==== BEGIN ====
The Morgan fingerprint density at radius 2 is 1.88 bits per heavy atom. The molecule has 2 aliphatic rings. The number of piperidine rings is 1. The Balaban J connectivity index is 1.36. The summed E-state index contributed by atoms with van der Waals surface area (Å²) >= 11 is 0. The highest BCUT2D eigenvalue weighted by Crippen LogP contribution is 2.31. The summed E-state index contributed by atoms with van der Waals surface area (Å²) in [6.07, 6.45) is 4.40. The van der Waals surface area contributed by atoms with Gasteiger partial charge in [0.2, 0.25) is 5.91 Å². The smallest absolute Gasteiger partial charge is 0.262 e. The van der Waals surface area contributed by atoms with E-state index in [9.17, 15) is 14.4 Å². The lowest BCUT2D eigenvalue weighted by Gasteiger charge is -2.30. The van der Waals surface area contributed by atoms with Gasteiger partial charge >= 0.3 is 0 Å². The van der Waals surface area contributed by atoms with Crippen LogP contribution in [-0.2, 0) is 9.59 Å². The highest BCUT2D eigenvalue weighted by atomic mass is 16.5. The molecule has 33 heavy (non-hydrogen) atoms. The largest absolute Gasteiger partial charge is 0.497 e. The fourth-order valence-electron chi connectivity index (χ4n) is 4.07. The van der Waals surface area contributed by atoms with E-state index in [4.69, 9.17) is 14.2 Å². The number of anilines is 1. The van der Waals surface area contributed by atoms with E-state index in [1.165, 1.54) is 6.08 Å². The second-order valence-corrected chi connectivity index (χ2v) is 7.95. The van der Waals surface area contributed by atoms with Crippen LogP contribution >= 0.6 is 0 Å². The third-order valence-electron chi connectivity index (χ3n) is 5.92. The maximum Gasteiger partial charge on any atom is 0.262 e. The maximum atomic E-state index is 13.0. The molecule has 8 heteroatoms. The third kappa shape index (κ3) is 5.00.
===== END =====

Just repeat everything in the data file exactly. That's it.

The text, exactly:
The Morgan fingerprint density at radius 2 is 1.88 bits per heavy atom. The molecule has 2 aliphatic rings. The number of piperidine rings is 1. The Balaban J connectivity index is 1.36. The summed E-state index contributed by atoms with van der Waals surface area (Å²) >= 11 is 0. The highest BCUT2D eigenvalue weighted by Crippen LogP contribution is 2.31. The summed E-state index contributed by atoms with van der Waals surface area (Å²) in [6.07, 6.45) is 4.40. The van der Waals surface area contributed by atoms with Gasteiger partial charge in [0.2, 0.25) is 5.91 Å². The smallest absolute Gasteiger partial charge is 0.262 e. The van der Waals surface area contributed by atoms with E-state index in [9.17, 15) is 14.4 Å². The lowest BCUT2D eigenvalue weighted by Gasteiger charge is -2.30. The van der Waals surface area contributed by atoms with Gasteiger partial charge >= 0.3 is 0 Å². The van der Waals surface area contributed by atoms with Crippen LogP contribution in [-0.2, 0) is 9.59 Å². The highest BCUT2D eigenvalue weighted by atomic mass is 16.5. The molecule has 33 heavy (non-hydrogen) atoms. The largest absolute Gasteiger partial charge is 0.497 e. The fourth-order valence-electron chi connectivity index (χ4n) is 4.07. The van der Waals surface area contributed by atoms with E-state index in [4.69, 9.17) is 14.2 Å². The number of anilines is 1. The van der Waals surface area contributed by atoms with E-state index in [1.165, 1.54) is 6.08 Å². The second-order valence-corrected chi connectivity index (χ2v) is 7.95. The van der Waals surface area contributed by atoms with Crippen LogP contribution >= 0.6 is 0 Å². The third-order valence-electron chi connectivity index (χ3n) is 5.92. The maximum Gasteiger partial charge on any atom is 0.262 e. The maximum atomic E-state index is 13.0. The molecule has 8 heteroatoms. The third kappa shape index (κ3) is 5.00.